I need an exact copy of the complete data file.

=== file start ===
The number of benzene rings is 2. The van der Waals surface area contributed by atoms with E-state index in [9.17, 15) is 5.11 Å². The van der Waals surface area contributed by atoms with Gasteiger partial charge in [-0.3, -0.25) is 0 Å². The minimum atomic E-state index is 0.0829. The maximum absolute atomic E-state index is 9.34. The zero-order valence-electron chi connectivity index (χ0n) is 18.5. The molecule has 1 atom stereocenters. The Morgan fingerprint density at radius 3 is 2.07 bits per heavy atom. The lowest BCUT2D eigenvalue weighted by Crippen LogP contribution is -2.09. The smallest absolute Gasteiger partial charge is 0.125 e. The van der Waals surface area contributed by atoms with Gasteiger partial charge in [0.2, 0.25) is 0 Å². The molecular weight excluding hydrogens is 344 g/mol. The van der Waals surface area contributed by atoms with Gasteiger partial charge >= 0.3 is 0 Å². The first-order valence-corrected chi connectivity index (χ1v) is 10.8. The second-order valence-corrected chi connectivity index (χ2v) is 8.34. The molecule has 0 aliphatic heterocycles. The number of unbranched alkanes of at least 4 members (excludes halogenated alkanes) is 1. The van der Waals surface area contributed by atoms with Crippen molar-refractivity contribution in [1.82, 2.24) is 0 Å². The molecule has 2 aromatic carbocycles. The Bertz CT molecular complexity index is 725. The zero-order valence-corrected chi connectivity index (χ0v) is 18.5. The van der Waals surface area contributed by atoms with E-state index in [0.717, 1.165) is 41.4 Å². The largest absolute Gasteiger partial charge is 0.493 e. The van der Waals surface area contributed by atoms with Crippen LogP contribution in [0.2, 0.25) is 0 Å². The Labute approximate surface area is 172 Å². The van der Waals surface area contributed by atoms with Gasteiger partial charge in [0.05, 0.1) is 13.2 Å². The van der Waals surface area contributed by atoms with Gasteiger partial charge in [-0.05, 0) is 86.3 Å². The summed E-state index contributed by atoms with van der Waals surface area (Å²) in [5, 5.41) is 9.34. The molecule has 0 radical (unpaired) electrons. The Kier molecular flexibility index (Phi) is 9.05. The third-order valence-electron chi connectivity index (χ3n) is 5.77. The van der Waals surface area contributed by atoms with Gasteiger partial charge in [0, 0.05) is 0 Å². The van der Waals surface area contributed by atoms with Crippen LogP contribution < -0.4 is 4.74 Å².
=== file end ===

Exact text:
The number of benzene rings is 2. The van der Waals surface area contributed by atoms with E-state index in [9.17, 15) is 5.11 Å². The van der Waals surface area contributed by atoms with Gasteiger partial charge in [-0.3, -0.25) is 0 Å². The minimum atomic E-state index is 0.0829. The maximum absolute atomic E-state index is 9.34. The zero-order valence-electron chi connectivity index (χ0n) is 18.5. The molecule has 1 atom stereocenters. The Morgan fingerprint density at radius 3 is 2.07 bits per heavy atom. The lowest BCUT2D eigenvalue weighted by Crippen LogP contribution is -2.09. The smallest absolute Gasteiger partial charge is 0.125 e. The van der Waals surface area contributed by atoms with Gasteiger partial charge in [0.2, 0.25) is 0 Å². The molecular weight excluding hydrogens is 344 g/mol. The van der Waals surface area contributed by atoms with Gasteiger partial charge >= 0.3 is 0 Å². The first-order valence-corrected chi connectivity index (χ1v) is 10.8. The second-order valence-corrected chi connectivity index (χ2v) is 8.34. The molecule has 0 aliphatic heterocycles. The number of unbranched alkanes of at least 4 members (excludes halogenated alkanes) is 1. The van der Waals surface area contributed by atoms with Crippen molar-refractivity contribution in [1.82, 2.24) is 0 Å². The molecule has 2 aromatic carbocycles. The Bertz CT molecular complexity index is 725. The zero-order valence-corrected chi connectivity index (χ0v) is 18.5. The van der Waals surface area contributed by atoms with E-state index in [0.717, 1.165) is 41.4 Å². The largest absolute Gasteiger partial charge is 0.493 e. The van der Waals surface area contributed by atoms with Crippen LogP contribution in [0.2, 0.25) is 0 Å². The Labute approximate surface area is 172 Å². The van der Waals surface area contributed by atoms with Gasteiger partial charge in [0.05, 0.1) is 13.2 Å². The van der Waals surface area contributed by atoms with Gasteiger partial charge in [-0.05, 0) is 86.3 Å². The summed E-state index contributed by atoms with van der Waals surface area (Å²) in [5, 5.41) is 9.34. The molecule has 0 radical (unpaired) electrons. The Kier molecular flexibility index (Phi) is 9.05. The third-order valence-electron chi connectivity index (χ3n) is 5.77. The van der Waals surface area contributed by atoms with Gasteiger partial charge in [0, 0.05) is 0 Å². The van der Waals surface area contributed by atoms with Crippen LogP contribution < -0.4 is 4.74 Å².